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The Atlanta murders have drawn long overdue attention to the problems Asian women face with racist and heteropatriarchal violence. Because this broader subject has been a focus of my intersectional scholarship over the past three decades, I will have more to say about these matters. The following article, written before the Atlanta murders, addresses the problem of gaslighting that has become a central concern of Asian American women as the police, politicians and media have questioned whether the murders were racially motivated.

Andrew Cuomo, the Democratic governor of New York, is facing calls to resign and an impeachment inquiry after multiple women have come forward with complaints of sexual harassment and inappropriate behavior. 

Since 2016, we have watched Donald Trump rise to the presidency and command loyalty from leading Republican Party figures despite a long record of misogynistic and racist statements on top of numerous allegations of sexual assault and harassment. Getting Trump out of the White House was thus a necessary and important step. For all who care about social justice, however, we know that the struggle is far from over. We can’t let a focus on Trump’s horrific conduct preclude us from seeing the systemic problems we must address. Indeed, institutions with a liberal reputation often use rhetorical commitments to diversity, equity and inclusion as a smokescreen for deep, structural problems with how they handle sexual misconduct, including retaliation against complainants and survivors. 

Earlier this academic year, I accepted a request from the United Asian American Organizations to serve as a faculty ally and advocate for student survivors of sexual assault and harassment. In carrying out this work, I do so as part of my general public advocacy against discrimination and harassment and without singling out any person or entity as the sole example.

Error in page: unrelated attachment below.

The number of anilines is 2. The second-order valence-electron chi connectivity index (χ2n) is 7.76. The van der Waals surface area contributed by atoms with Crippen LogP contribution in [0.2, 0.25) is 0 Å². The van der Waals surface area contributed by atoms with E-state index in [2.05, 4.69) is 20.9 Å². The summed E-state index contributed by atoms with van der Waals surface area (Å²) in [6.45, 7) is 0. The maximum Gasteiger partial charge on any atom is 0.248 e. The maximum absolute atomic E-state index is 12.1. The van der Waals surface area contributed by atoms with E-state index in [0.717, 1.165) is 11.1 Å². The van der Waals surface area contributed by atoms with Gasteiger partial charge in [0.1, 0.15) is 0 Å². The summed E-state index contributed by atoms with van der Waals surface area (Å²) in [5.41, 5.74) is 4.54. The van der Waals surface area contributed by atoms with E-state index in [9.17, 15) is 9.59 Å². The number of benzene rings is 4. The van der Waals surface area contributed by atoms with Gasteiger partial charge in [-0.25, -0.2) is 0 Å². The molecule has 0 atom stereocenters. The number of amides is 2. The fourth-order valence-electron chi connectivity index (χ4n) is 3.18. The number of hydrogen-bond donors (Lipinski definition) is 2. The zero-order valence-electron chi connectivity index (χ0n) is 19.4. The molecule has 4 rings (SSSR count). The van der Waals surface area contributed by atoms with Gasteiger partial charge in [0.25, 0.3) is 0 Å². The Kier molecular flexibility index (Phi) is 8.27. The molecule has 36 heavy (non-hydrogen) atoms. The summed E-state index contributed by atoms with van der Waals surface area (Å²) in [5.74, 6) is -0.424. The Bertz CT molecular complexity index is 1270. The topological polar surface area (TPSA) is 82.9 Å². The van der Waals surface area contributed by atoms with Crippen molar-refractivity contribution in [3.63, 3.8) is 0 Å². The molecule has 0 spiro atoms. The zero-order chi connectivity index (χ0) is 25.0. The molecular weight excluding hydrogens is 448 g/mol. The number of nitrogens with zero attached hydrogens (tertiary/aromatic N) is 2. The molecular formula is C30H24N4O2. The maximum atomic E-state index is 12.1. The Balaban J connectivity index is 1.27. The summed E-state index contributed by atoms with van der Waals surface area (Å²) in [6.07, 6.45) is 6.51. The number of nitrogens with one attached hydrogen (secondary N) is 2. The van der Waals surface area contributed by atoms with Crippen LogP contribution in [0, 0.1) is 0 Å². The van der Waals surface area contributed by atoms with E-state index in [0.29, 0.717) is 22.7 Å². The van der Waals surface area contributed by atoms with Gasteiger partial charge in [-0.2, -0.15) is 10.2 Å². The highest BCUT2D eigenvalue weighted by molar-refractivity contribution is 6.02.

Our advocacy for survivors must address the central problem of retaliation. For instance, the U.S. Equal Employment Opportunity Commission has reported that “75% of employees who spoke out against workplace mistreatment faced some form of retaliation.” We need to recognize that lawyers, administrators and behind-the-scenes officials who claim to care about survivors are frequently acting to uphold the status quo that protects offenders and perpetuates rape culture. 

Individuals and institutions facing charges of sexual assault and harassment often deliberately hire women defense attorneys to give the appearance of sympathy with survivors. Indeed, there is a perverse form of marketing and branding within corporate law firms to present white women and people of color as gender and race experts to help wealthy and powerful clients fight off sexual misconduct or civil rights complaints. 

One of the most notorious examples in recent history was Lisa Bloom’s work on behalf of Harvey Weinstein. The daughter of the prominent feminist attorney Gloria Allred, Bloom built her own national reputation as a media figure and attorney advocating for survivors of sexual harassment and abuse. Bloom offered all of that expertise, including intimate knowledge of how to prey on the vulnerabilities of survivors, in the service of helping Weinstein destroy his accusers at the rate of $895 an hour.

Bloom’s retaliation strategy memo to Weinstein, uncovered by New York Times reporters Jodi Kantor and Megan Twohey, provides what a Quartz article called “a roadmap for how accused predators stay in power.” It should be studied by anyone seeking a better understanding of any institution that has covered up rampant problems with sexual assault. 

Bloom began by telling Weinstein, “I feel equipped to help you against the Roses of the world, because I have represented so many of them.” 

Although “(t)hey start out as impressive, bold women,” Bloom knew how to expose their “weaknesses.” The step-by-step process begins with “friendly contact” with the survivor to discern what she wants, while simultaneously carrying out a “(c)ounterops online campaign” to seed “well placed articles” that “push back and call her out as a pathological liar.”